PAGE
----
Physoc Outreach Launch 2


This is the second launch taking place as part of the Physoc Outreach team at the University of Southampton. We have a goal to engage young students at Toynbee School in exciting experiments to promote Science, Technology, Engineering and Mathematics.

 

 

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The launch started out at a much more sociable 7am than the usual early starts. Cars were packed with launching equipment, team members were picked up and we made our way to the set and approved launch site for an 11:30am launch.

We arrived at the launch site and shortly after (with a few members getting lost in the forest) everyone started to arrive. About 20 children were present with their parents and teachers who had worked on the project and learnt a lot about the science behind the launches.

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The launch site was extremely windy and holding on to the balloon was extremely difficult whilst it was filled and tied up ready for launch.

Launch Photo

The payload carried Derek (A.K.A. Superted), temperature sensors, two still digital cameras and a Contour Roam 2 HD Video camera which kept an eye on Derek throughout the flight.

Sky with Contrails

The payload went up to an amazing 34km up, way above the cruising altitude of planes, and down to a freezing -30 degrees Celsius!

The balloon popped and descended very quickly under parachute at high altitude, slowing at low altitudes for a very controlled and safe landing near Midhurst. Unluckily for us, the payload was stuck 10m up in a tree and the parachute stuck in another tree 30m away! Getting it down was going to be difficult.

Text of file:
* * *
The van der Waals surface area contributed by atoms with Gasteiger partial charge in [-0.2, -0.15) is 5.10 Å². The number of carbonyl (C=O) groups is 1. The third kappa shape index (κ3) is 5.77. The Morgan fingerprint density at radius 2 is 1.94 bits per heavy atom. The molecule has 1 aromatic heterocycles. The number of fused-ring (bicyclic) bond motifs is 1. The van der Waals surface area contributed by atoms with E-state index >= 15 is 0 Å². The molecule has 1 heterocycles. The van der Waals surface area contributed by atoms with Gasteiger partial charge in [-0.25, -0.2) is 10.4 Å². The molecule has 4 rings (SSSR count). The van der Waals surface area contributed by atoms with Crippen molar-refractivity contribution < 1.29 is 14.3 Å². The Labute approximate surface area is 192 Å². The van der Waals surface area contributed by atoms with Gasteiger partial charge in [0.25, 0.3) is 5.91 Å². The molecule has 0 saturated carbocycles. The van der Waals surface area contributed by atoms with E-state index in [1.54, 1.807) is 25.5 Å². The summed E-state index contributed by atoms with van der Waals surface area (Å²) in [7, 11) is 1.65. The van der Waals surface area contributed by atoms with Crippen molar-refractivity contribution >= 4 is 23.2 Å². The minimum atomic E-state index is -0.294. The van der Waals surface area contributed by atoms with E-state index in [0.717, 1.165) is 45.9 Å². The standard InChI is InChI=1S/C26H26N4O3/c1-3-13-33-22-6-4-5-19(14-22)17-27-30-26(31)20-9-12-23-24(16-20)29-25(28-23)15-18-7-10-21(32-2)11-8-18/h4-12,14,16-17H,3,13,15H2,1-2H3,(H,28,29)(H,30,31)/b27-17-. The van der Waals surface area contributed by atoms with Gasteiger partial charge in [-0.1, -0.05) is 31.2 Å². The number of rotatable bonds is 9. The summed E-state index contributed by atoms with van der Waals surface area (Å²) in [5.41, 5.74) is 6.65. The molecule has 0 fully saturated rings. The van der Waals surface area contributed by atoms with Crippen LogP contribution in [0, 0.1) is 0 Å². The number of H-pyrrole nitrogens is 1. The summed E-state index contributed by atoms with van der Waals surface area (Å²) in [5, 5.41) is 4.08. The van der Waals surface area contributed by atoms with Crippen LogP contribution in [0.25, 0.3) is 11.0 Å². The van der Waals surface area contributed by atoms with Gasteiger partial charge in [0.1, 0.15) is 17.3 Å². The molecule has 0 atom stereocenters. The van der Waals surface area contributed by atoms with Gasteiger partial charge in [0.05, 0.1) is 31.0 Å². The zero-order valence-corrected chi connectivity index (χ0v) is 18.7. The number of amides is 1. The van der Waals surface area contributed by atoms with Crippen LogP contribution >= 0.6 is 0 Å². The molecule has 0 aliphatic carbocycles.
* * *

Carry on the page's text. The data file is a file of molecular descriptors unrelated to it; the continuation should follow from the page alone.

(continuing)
Cait (somehow) managed to find a friendly lumberjack who helps us cut down the tree that our payload was stuck in and we managed to get back everything in one piece with the extremely brave bear none-the-worse for his flight.

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Although a lot of the electronics had been tested previously and worked very well, our new addition was a Contour Roam 2 HD video camera which took all of the video of the launch. The battery lasted for just over 2 hours in the air, in 720p mode down to -30 degrees Celsius! It came back without a scratch and whilst the video stopped in flight as the temperature lowered (lower temperatures mean less battery capacity) the camera still turned on when it was recovered and we could take more footage with it.

In addition, we made it into the news! At the daily echo in the 5th March 2013 paper and at the following links:

We also got a 1 minute slot on the BBC Regional news on the 4th of March 2013

And here at ITV Meridian:
We ended up getting a 1-minute slot on the evening news too! All of the articles are available at: http://www.itv.com/news/meridian/story/2013-03-05/teddy-enters-the-space-race/
ITV Pic

 

And now in the Huffington Post:http://www.huffingtonpost.com/2013/03/06/teddy-bear-space-video-stratosphere-descent-earth_n_2818055.html